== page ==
Understanding the Family First Prevention Services Act (FFPSA)

A groundbreaking piece of legislation has passed through Congress and is seeing the beginning stages of implementation across the country.  The Family First Prevention Services Act (FFPSA), originally designed as its own bill, has been passed into law attached to a government spending bill.  The FFPSA has implications for all child welfare providers in the United States but finally brings the federal government in line with what child welfare studies have been saying for years:  kinship care is the most effective form of foster care.  The provisions of the FFPSA pave the way to move foster care away from a system that relies on people who are, effectively, strangers to the children being placed with them and bolsters states’ ability to support and grow kinship care communities.  To do this, the bill will divest from congregate (group home) care and shift funds into what could be called the “Foster Care New Deal.”  This legislation has two primary approaches – it will create prevention services and family supports to address the causes that lead to foster care placement while developing the infrastructure relative caregivers need to allow them to care for the children for whom prevention services were insufficient.

What Does the FFPSA Do?

The first approach, prevention services, has the goal of reducing the need for child welfare systems entirely.  Through the establishment of mental health services, substance abuse treatment and prevention programs and in-home parenting skill programs, the FFPSA will help states work with biological parents to ensure that not only do their children get to experience bright futures but also that those children get to do so in their own home, with their biological family.

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Kinship Navigator Programs:  How the FFPSA Empowers States to Help Kinship Parents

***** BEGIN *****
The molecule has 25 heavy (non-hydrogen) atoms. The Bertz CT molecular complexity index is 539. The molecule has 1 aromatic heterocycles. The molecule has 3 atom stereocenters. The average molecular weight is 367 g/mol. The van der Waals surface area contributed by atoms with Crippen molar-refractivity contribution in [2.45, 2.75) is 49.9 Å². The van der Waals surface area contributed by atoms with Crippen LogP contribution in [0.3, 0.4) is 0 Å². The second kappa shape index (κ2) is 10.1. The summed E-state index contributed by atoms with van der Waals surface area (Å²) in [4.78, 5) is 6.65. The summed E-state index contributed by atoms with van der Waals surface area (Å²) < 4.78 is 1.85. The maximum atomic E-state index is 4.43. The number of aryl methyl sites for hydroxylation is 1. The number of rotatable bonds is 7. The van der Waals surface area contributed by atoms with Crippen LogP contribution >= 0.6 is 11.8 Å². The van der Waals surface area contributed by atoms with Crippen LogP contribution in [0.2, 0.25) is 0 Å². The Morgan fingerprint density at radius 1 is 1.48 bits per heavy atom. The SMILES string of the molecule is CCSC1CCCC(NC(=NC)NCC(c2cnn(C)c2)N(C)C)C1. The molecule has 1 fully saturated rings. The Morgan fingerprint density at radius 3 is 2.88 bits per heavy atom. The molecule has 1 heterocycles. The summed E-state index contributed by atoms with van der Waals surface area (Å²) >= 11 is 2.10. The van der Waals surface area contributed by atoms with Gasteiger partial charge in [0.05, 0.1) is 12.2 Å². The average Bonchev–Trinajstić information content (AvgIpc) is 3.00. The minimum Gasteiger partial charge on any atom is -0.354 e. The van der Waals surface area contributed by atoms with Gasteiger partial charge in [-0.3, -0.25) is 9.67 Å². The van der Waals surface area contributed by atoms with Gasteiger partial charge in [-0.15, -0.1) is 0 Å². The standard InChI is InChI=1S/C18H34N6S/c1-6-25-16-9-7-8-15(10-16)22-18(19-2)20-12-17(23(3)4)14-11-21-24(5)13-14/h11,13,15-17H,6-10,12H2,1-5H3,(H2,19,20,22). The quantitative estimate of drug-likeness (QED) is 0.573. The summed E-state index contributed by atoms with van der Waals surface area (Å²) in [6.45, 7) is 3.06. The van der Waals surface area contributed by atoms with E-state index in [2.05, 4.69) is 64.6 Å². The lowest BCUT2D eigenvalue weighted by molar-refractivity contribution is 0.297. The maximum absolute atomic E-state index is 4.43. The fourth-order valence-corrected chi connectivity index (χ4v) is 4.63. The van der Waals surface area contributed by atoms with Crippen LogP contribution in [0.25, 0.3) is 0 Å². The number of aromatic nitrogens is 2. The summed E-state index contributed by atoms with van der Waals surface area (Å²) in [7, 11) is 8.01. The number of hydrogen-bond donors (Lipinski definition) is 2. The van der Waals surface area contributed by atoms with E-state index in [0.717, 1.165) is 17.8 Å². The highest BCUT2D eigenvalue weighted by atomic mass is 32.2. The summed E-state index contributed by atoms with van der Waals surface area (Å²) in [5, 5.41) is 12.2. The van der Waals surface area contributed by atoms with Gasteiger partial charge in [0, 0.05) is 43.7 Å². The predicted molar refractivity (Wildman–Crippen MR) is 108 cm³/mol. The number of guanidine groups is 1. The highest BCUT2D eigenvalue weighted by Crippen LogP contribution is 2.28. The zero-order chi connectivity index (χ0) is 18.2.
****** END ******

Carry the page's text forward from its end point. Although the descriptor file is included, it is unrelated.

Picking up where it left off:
The Family First Prevention Services Act (FFPSA), recently passed through Congress, has massive implications for kinship caregivers in the United States.  As previously reported on this site, kinship care, the placement of children with relatives instead of traditional foster parents, has been increasingly viewed as the best form of foster care.  This is largely because it uses a child’s existing connections with family for placement instead of relying on people whom the child may not know and might have trouble integrating with.  Traditional foster care placement, although intended to serve the best interests of children, often introduces its own brand of pain and trauma when a child is removed from their family.  Unfortunately, existing practices in the child welfare system have created momentum in states which can lead to kinship care being underfunded when compared to traditional foster care or congregate (group home) care placements.  Over the course of more than fifteen years, Kinship Navigator Programs (KNPs) have been gaining traction as a way to bolster informal kinship care to provide better outcomes for the children living with relative caregivers.

Initially started as state and county-based initiatives, KNPs gained their first national sponsorship through Family Connection Grants provided by the Fostering Connections to Success and Increasing Adoptions Act of 2008.  However, with only two rounds of these grants occurring in 2009 and 2012, KNPs have not been able to truly flourish in every state.  According to Grandfamilies.org, as a result of budgetary crises, only the KNPs in Connecticut, Delaware, New Jersey, New York, Ohio and Washington state have survived into the present day.

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Gun Control and Foster Care

As Marjory Stoneman Douglas High School students continue to push for gun control reform and the national debate rages on, one population of parents is facing an extra hurdle in gun laws – foster parents. Foster parents regularly help children deal with the same issues that plagued the young, traumatized Nikolas Cruz, and as the threat of increased gun control regulations grows, they are fighting for their right to own, carry and operate firearms while caring for foster children.